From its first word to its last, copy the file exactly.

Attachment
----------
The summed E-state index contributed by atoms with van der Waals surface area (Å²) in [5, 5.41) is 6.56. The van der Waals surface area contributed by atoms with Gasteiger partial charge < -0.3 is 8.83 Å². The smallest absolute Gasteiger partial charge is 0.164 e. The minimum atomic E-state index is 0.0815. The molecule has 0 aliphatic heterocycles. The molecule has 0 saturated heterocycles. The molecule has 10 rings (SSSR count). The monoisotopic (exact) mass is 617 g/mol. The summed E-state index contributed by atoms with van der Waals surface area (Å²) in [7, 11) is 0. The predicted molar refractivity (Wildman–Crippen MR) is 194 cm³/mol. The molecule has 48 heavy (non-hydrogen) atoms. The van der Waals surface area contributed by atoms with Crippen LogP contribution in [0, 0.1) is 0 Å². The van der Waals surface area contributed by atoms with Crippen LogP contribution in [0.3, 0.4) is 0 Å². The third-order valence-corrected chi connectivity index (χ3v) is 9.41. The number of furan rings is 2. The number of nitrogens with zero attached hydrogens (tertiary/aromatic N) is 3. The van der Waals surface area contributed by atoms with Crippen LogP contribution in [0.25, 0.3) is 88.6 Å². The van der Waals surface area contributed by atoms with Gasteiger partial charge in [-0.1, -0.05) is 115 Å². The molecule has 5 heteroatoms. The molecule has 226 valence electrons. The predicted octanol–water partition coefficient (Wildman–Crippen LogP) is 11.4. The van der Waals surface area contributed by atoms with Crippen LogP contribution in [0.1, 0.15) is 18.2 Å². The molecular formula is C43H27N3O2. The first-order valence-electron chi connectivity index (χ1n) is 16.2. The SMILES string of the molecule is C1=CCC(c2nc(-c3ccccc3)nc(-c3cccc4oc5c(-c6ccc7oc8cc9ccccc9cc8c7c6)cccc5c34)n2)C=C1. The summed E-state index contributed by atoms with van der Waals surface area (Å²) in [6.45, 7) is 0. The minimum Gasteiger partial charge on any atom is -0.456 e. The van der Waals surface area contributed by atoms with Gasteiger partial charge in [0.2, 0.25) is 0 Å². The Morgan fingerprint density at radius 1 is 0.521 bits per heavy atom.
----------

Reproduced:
The summed E-state index contributed by atoms with van der Waals surface area (Å²) in [5, 5.41) is 6.56. The van der Waals surface area contributed by atoms with Gasteiger partial charge < -0.3 is 8.83 Å². The smallest absolute Gasteiger partial charge is 0.164 e. The minimum atomic E-state index is 0.0815. The molecule has 0 aliphatic heterocycles. The molecule has 0 saturated heterocycles. The molecule has 10 rings (SSSR count). The monoisotopic (exact) mass is 617 g/mol. The summed E-state index contributed by atoms with van der Waals surface area (Å²) in [7, 11) is 0. The predicted molar refractivity (Wildman–Crippen MR) is 194 cm³/mol. The molecule has 48 heavy (non-hydrogen) atoms. The van der Waals surface area contributed by atoms with Crippen LogP contribution in [0, 0.1) is 0 Å². The van der Waals surface area contributed by atoms with Crippen LogP contribution in [0.3, 0.4) is 0 Å². The third-order valence-corrected chi connectivity index (χ3v) is 9.41. The number of furan rings is 2. The number of nitrogens with zero attached hydrogens (tertiary/aromatic N) is 3. The van der Waals surface area contributed by atoms with Crippen LogP contribution in [0.25, 0.3) is 88.6 Å². The van der Waals surface area contributed by atoms with Gasteiger partial charge in [-0.1, -0.05) is 115 Å². The molecule has 5 heteroatoms. The molecule has 226 valence electrons. The predicted octanol–water partition coefficient (Wildman–Crippen LogP) is 11.4. The van der Waals surface area contributed by atoms with Crippen LogP contribution in [0.1, 0.15) is 18.2 Å². The molecular formula is C43H27N3O2. The first-order valence-electron chi connectivity index (χ1n) is 16.2. The SMILES string of the molecule is C1=CCC(c2nc(-c3ccccc3)nc(-c3cccc4oc5c(-c6ccc7oc8cc9ccccc9cc8c7c6)cccc5c34)n2)C=C1. The summed E-state index contributed by atoms with van der Waals surface area (Å²) in [6.45, 7) is 0. The minimum Gasteiger partial charge on any atom is -0.456 e. The van der Waals surface area contributed by atoms with Gasteiger partial charge in [0.2, 0.25) is 0 Å². The Morgan fingerprint density at radius 1 is 0.521 bits per heavy atom.